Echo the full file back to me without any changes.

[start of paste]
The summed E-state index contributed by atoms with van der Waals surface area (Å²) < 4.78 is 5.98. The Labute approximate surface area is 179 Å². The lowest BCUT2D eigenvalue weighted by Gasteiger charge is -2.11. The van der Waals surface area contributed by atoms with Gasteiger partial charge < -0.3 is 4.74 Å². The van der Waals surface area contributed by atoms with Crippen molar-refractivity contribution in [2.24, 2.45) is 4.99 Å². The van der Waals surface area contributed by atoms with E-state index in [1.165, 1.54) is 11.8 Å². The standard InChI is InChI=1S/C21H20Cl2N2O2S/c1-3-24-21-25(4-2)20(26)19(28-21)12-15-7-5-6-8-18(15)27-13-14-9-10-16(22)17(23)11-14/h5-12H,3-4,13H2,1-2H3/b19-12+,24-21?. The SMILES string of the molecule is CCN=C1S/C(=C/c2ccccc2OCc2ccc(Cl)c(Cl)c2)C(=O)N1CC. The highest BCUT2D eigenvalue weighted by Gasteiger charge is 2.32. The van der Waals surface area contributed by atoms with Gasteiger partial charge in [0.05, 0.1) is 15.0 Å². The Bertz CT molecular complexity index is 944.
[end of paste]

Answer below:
The summed E-state index contributed by atoms with van der Waals surface area (Å²) < 4.78 is 5.98. The Labute approximate surface area is 179 Å². The lowest BCUT2D eigenvalue weighted by Gasteiger charge is -2.11. The van der Waals surface area contributed by atoms with Gasteiger partial charge < -0.3 is 4.74 Å². The van der Waals surface area contributed by atoms with Crippen molar-refractivity contribution in [2.24, 2.45) is 4.99 Å². The van der Waals surface area contributed by atoms with E-state index in [1.165, 1.54) is 11.8 Å². The standard InChI is InChI=1S/C21H20Cl2N2O2S/c1-3-24-21-25(4-2)20(26)19(28-21)12-15-7-5-6-8-18(15)27-13-14-9-10-16(22)17(23)11-14/h5-12H,3-4,13H2,1-2H3/b19-12+,24-21?. The SMILES string of the molecule is CCN=C1S/C(=C/c2ccccc2OCc2ccc(Cl)c(Cl)c2)C(=O)N1CC. The highest BCUT2D eigenvalue weighted by Gasteiger charge is 2.32. The van der Waals surface area contributed by atoms with Gasteiger partial charge in [0.05, 0.1) is 15.0 Å². The Bertz CT molecular complexity index is 944.